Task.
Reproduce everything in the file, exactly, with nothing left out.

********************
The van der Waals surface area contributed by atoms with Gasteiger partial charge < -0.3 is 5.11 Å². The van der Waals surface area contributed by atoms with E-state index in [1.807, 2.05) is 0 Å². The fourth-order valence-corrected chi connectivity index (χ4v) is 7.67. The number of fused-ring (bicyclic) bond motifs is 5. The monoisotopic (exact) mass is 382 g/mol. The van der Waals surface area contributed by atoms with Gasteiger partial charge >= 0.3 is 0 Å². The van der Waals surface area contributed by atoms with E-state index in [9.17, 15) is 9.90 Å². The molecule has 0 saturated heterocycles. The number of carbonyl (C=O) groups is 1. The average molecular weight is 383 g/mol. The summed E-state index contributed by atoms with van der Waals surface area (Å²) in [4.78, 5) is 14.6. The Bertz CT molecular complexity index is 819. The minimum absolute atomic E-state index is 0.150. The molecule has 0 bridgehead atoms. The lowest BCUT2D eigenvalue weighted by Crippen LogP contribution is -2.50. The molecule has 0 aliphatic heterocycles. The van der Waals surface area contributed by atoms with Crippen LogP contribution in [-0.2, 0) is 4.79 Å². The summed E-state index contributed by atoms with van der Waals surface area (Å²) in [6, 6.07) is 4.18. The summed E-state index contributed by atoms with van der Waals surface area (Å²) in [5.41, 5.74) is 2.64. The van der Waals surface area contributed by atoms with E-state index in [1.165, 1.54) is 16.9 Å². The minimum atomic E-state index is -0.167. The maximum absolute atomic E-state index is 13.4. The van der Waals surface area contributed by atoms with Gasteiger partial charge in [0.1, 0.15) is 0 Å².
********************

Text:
The van der Waals surface area contributed by atoms with Gasteiger partial charge < -0.3 is 5.11 Å². The van der Waals surface area contributed by atoms with E-state index in [1.807, 2.05) is 0 Å². The fourth-order valence-corrected chi connectivity index (χ4v) is 7.67. The number of fused-ring (bicyclic) bond motifs is 5. The monoisotopic (exact) mass is 382 g/mol. The van der Waals surface area contributed by atoms with Gasteiger partial charge >= 0.3 is 0 Å². The van der Waals surface area contributed by atoms with E-state index in [9.17, 15) is 9.90 Å². The molecule has 0 saturated heterocycles. The number of carbonyl (C=O) groups is 1. The average molecular weight is 383 g/mol. The summed E-state index contributed by atoms with van der Waals surface area (Å²) in [4.78, 5) is 14.6. The Bertz CT molecular complexity index is 819. The minimum absolute atomic E-state index is 0.150. The molecule has 0 bridgehead atoms. The lowest BCUT2D eigenvalue weighted by Crippen LogP contribution is -2.50. The molecule has 0 aliphatic heterocycles. The van der Waals surface area contributed by atoms with Crippen LogP contribution in [-0.2, 0) is 4.79 Å². The summed E-state index contributed by atoms with van der Waals surface area (Å²) in [6, 6.07) is 4.18. The summed E-state index contributed by atoms with van der Waals surface area (Å²) in [5.41, 5.74) is 2.64. The van der Waals surface area contributed by atoms with E-state index in [1.165, 1.54) is 16.9 Å². The minimum atomic E-state index is -0.167. The maximum absolute atomic E-state index is 13.4. The van der Waals surface area contributed by atoms with Gasteiger partial charge in [0.1, 0.15) is 0 Å².